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At some point, even the most adamant fans of Dylan Carlson have to wonder whether or not he's just milking the cow at this point. Some would even go so far as to point out that today's Earth isn't even something that should be covered at all on a metal site. Personally, I would say that the answer to those types of concerns is two-fold, and is much similar to the one I would also give for an album like OM's God Is Good. First and foremost, lots of musicians in the "outside world" are diving into the whole drone thing, and it's important to drive home the fact that it first became popular with metal. More importantly, Earth may have evolved and expanded throughout the years, but the structural foundations of what made the band so great still remain. But that doesn't give them a free pass to always getting a good reception, either.
Earth is a band of innovation through transition. You don't even have to examine the band's albums closely to figure that out, with albums named Earth 2:... or Phase 3:.... Obviously, the biggest leap Carlson has ever made was between Pentastar:... and Hex:.... If battling a drug phase changed the creative pathways of even the brawny Johnny Cash, then there should have been no surprise with what happened to this project, critics be damned. But the main issue with Angels Of Darkness, Demons Of Light II is that nothing has really changed. Unfortunately, change is what has kept this band afloat for twenty years. Yes, there's the notion that these two albums make up some sort of a concept with the overtly-goofy album art and all, but it's still really hard to see an actual point for said concept.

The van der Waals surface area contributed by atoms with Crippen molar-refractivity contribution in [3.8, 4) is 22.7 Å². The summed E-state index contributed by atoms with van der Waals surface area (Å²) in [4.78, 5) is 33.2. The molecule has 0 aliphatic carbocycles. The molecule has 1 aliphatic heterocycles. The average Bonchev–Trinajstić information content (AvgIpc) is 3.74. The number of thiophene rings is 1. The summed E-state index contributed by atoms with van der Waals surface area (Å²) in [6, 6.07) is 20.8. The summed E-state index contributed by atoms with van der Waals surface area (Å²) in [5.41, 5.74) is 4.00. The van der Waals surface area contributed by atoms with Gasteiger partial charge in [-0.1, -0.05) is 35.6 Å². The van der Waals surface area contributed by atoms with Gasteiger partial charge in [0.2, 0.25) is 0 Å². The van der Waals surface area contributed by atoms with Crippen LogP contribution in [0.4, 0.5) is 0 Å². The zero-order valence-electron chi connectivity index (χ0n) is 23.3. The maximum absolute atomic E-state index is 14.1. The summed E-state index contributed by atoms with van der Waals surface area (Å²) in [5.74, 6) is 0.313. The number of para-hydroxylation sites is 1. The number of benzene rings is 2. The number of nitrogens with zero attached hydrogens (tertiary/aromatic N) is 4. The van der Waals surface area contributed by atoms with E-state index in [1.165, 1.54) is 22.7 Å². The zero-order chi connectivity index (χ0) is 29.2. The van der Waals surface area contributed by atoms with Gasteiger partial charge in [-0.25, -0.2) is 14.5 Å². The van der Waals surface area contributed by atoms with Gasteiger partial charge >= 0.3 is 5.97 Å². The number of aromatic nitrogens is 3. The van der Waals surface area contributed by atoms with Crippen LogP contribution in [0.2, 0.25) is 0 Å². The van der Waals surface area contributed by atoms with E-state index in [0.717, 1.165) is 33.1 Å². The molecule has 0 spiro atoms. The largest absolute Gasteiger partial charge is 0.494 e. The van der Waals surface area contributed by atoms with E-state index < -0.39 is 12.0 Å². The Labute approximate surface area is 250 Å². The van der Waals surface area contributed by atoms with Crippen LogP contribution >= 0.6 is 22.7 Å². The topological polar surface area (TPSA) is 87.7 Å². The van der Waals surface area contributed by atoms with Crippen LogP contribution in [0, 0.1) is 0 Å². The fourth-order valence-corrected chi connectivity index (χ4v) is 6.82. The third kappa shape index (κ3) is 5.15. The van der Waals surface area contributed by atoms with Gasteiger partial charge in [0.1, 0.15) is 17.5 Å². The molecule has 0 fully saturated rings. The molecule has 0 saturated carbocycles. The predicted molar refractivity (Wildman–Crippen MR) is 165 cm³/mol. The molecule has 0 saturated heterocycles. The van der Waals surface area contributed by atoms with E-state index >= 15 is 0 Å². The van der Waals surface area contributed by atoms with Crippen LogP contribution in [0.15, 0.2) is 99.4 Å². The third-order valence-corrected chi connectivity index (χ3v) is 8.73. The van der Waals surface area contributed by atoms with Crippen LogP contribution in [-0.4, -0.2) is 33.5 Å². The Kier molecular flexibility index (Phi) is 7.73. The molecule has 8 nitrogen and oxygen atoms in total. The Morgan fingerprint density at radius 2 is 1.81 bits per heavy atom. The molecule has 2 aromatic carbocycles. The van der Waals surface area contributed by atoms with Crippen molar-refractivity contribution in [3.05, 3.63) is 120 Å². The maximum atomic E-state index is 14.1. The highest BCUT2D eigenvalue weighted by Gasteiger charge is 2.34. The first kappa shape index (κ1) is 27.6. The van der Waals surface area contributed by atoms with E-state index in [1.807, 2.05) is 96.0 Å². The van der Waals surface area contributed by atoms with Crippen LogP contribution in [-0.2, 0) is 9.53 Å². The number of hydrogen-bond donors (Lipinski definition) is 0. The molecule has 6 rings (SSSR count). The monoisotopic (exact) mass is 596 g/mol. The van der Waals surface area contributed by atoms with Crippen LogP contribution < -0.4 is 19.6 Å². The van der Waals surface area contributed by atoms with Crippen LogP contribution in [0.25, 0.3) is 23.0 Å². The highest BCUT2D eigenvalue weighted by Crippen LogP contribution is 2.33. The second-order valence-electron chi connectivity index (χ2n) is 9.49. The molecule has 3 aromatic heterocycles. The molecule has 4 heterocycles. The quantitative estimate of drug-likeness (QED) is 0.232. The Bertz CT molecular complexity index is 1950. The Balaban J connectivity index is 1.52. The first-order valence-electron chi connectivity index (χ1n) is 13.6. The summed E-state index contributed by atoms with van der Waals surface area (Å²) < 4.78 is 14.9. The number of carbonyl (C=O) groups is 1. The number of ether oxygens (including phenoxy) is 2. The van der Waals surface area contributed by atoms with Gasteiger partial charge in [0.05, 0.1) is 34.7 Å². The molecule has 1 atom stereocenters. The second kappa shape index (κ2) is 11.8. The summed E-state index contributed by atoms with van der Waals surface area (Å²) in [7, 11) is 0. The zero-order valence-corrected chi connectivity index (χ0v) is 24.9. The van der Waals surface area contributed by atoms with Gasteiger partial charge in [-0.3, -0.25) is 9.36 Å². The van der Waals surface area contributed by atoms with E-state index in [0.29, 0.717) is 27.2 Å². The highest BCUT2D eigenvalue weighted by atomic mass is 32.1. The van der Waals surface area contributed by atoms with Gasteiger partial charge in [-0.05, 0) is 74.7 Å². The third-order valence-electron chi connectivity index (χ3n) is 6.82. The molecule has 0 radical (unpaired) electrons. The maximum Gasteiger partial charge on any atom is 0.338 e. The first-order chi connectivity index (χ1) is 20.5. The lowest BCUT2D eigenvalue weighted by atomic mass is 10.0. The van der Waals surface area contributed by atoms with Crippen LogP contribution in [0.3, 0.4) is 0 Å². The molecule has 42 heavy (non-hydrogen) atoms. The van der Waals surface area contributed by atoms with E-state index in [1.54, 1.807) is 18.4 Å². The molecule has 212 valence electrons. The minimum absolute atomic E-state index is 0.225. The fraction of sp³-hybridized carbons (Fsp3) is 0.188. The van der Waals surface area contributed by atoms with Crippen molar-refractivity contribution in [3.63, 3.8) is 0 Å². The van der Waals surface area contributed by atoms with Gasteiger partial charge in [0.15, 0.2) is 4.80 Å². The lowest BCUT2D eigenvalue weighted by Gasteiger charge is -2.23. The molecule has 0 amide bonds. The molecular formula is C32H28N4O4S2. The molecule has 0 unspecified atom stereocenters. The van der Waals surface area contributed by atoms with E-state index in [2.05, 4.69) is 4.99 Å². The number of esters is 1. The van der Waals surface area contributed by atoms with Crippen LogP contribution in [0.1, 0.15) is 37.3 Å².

All in all, the cello was a great addition on the last album, even though I still prefer Hex and The Bees Made Honey In The Lion's Skull to either of these new records. The country twang was something Earth needed in order to be so enjoyably slow, and it seems like some of that has unfortunately been buried under new elements on the past two albums. As progressive as this whole Angels Of Darkness, Demons Of Light series was, it should have been condensed into one album. I think if listeners are able to pick up on the fact that last year's album was the dark album and this one is the lighter of the two without being told which one is which, they're probably relying on additional substances to make the distinction. That said, the music here is still every bit as enjoyable as it was on Angels Of Darkness, Demons Of Light I, but the time to take a step back and examine Earth on a more macro level is now.
Originally written for MetalReview.com
Continuing on from "Angels of Darkness, Demons of Light I", this follow-up is much the same as the first in this series so if you didn't like that album, perhaps you should stop here. For this second part, the core of Dylan Carlson and Adrienne Davies are reunited with Karl Blau on bass and Lori Goldston on cello. I have the feeling this'll be the last we'll see of Blau and Goldston with Earth as Carlson has reportedly expressed interest in English and Scottish folk music so future Earth albums may have a more folk-oriented influence.